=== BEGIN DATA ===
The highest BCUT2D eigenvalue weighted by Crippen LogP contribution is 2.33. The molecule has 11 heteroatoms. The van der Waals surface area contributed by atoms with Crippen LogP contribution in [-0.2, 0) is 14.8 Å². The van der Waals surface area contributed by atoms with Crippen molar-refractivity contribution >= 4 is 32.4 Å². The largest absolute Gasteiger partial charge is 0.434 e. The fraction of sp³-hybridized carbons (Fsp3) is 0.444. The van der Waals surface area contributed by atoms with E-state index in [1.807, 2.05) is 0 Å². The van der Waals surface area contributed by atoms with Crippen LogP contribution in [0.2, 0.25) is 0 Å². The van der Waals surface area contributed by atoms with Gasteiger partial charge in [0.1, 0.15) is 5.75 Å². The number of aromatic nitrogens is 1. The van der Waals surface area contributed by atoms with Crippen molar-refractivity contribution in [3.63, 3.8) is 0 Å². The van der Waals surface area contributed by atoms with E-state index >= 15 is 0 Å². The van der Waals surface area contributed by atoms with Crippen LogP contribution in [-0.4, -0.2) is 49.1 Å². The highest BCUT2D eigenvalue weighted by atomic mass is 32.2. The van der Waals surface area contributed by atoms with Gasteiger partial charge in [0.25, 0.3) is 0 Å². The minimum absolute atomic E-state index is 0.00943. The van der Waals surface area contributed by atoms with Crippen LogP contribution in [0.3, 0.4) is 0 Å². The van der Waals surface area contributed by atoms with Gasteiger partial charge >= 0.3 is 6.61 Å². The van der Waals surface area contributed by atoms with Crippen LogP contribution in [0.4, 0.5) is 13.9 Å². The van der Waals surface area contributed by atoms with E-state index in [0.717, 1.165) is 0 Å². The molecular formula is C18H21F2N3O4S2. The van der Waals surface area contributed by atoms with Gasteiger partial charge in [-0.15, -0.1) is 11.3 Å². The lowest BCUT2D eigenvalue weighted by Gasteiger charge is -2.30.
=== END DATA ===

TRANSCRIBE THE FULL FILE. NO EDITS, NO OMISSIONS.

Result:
The highest BCUT2D eigenvalue weighted by Crippen LogP contribution is 2.33. The molecule has 11 heteroatoms. The van der Waals surface area contributed by atoms with Crippen LogP contribution in [-0.2, 0) is 14.8 Å². The van der Waals surface area contributed by atoms with Crippen molar-refractivity contribution >= 4 is 32.4 Å². The largest absolute Gasteiger partial charge is 0.434 e. The fraction of sp³-hybridized carbons (Fsp3) is 0.444. The van der Waals surface area contributed by atoms with E-state index in [1.807, 2.05) is 0 Å². The van der Waals surface area contributed by atoms with Crippen LogP contribution in [0.2, 0.25) is 0 Å². The van der Waals surface area contributed by atoms with Gasteiger partial charge in [0.1, 0.15) is 5.75 Å². The number of aromatic nitrogens is 1. The van der Waals surface area contributed by atoms with Crippen molar-refractivity contribution in [3.63, 3.8) is 0 Å². The van der Waals surface area contributed by atoms with E-state index >= 15 is 0 Å². The van der Waals surface area contributed by atoms with Crippen LogP contribution in [-0.4, -0.2) is 49.1 Å². The highest BCUT2D eigenvalue weighted by atomic mass is 32.2. The van der Waals surface area contributed by atoms with Gasteiger partial charge in [0.25, 0.3) is 0 Å². The minimum absolute atomic E-state index is 0.00943. The van der Waals surface area contributed by atoms with Crippen LogP contribution in [0.3, 0.4) is 0 Å². The van der Waals surface area contributed by atoms with Gasteiger partial charge >= 0.3 is 6.61 Å². The van der Waals surface area contributed by atoms with Crippen LogP contribution in [0.4, 0.5) is 13.9 Å². The van der Waals surface area contributed by atoms with E-state index in [0.717, 1.165) is 0 Å². The molecular formula is C18H21F2N3O4S2. The van der Waals surface area contributed by atoms with Gasteiger partial charge in [-0.15, -0.1) is 11.3 Å². The lowest BCUT2D eigenvalue weighted by Gasteiger charge is -2.30.